March 17, 2009

More Mari-Osa March Madness

Mari-Osa Dump Clean-up, Part 2
March 7, 2009
Mari-Osa MDC River Access, Osage River
text by Steve Schnarr, photos by Emily Kunz, Dylan Lehrbaum & Richard Levell

check out our Mari-Osa Results page

First of all, here's our results statistics from this outrageous clean-up. Then, a few stories from the day. Thank you so much to all of you that came to help out.

Total Volunteers: 162
MRR Crew: 29
Boats: 8 (4 Missouri River Relief, 2 US Fish & Wildlife, 1 Missouri Dept. of Conservation and 1 Osage River Rats Stream Team)
Stream Teams: 1875, 1876, 3784, 3526
Rivermiles: 3
River level: 3.8 feet (St. Thomas gage)
Scrap Tons: 6.5
Landfill Tons: 3.3
Tires: 212 (3.3 tons)
Total Tonnage: 13.1

Names of River Teams: The Osage River Rats, the Sand Pipers, MANNRS-Lincoln University, the Hard Core Group, Corona, the Scallywags, Team of G, the Mohawks, the Elite 8, the J-Byrds, the Cardinals, the Christenburgs, the Fylan Troup

Clean-ups like this are such a convergence of interesting people with their own interesting stories. There were 162 different stories from the day, and I could only see a few. Just wanted to point out a few of them....

The Most Amazing Group of Volunteers Ever!
The night after the clean-up, our crew gathered around a campfire for a "pass the feather" about how the day went. Everyone was AMAZED at the quality of volunteers that worked that day. There were some folks that worked on the dump all day long, tirelessly filling trash can after trash can working on the steep hillside. At many of our big clean-ups, there are a large percentage of people looking for a nice morning on the river - which is great. But this was a different group of people all together. People were chomping at the bit to get back out there after lunch. No one was daunted by these seemingly impossible tasks we had set out for ourselves. It was one of the most inspiring days of my life. THANK YOU!!!!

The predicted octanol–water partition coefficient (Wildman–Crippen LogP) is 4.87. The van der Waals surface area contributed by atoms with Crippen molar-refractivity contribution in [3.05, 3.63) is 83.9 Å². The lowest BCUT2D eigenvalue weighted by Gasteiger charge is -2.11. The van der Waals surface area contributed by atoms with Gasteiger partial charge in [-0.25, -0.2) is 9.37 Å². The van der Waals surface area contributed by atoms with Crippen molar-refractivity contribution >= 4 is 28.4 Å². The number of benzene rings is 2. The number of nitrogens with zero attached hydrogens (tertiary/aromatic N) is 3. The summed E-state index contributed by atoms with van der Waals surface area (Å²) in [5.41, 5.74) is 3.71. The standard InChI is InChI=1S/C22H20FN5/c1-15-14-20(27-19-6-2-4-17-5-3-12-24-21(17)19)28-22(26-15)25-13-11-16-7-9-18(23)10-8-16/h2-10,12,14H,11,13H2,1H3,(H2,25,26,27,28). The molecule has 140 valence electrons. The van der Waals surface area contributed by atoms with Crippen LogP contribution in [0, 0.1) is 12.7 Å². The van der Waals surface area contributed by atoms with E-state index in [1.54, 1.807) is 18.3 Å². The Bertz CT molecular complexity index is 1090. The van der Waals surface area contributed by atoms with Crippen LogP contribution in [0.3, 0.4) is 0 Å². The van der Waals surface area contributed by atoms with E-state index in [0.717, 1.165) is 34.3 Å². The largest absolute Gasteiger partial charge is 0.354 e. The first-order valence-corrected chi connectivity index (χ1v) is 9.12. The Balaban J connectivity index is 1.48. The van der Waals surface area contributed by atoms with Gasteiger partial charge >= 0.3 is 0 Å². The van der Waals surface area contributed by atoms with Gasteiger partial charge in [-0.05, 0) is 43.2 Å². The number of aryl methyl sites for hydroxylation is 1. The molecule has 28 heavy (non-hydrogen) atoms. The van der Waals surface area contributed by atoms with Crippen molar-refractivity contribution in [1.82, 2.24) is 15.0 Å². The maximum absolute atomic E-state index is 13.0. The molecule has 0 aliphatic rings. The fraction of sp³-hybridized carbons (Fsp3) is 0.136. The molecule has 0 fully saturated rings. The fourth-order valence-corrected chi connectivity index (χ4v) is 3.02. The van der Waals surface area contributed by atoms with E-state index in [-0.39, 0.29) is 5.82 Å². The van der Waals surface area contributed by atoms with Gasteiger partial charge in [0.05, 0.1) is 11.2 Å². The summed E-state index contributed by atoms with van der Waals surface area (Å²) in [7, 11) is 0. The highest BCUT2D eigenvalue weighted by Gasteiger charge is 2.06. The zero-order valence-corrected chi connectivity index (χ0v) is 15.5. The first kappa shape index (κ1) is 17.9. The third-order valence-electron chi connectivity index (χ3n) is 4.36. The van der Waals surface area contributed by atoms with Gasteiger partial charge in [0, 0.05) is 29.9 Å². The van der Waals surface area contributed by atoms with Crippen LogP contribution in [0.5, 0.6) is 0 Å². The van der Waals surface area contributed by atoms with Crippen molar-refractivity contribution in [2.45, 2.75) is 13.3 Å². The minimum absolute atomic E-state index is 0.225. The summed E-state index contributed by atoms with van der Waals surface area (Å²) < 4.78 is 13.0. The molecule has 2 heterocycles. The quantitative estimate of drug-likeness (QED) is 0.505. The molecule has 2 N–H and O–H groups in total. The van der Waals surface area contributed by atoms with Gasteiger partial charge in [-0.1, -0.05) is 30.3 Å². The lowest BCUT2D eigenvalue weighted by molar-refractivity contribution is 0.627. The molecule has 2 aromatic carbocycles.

The Trash Flume
I've posted a story elsewhere about how this came about. But suffice it to say, this was one cool addition to the show, allowing us to speedily and safely move TONS of trash down a steep hill, saving many backs in the process. Thanks to Captain Breyfogle for being the brains and brawn behind making this happen. And thanks to Rod Power for being the willing screwdriver behind the endeavor. Check out the You-Tube video, filmed by Jim Karpowicz.

The Tire Pile
Located just upstream of the 50/63 bridge, this was actually a bank stabilization project from days long past. There used to be a cabin perched above here, but the cabin is now gone and the landowner gave us permission to remove these unsightly tires. Last year we decided not to put too much energy into this, so this year it was a major goal. We put Jen Courtney and WT Bryan in charge of a group of super-hard-working Lincoln U students from the group MANNRS (Minorities in Agriculture and Natural Resource Sciences). It was not an easy task. The tires were filled with rocks and trash that had to be cleaned out so they could be recycled.
Also...major thanks to Jim Salmons and his son Jim for dealing with this crazy batch of tires.

The Wire Pile
The Boehm family has farmed along the Osage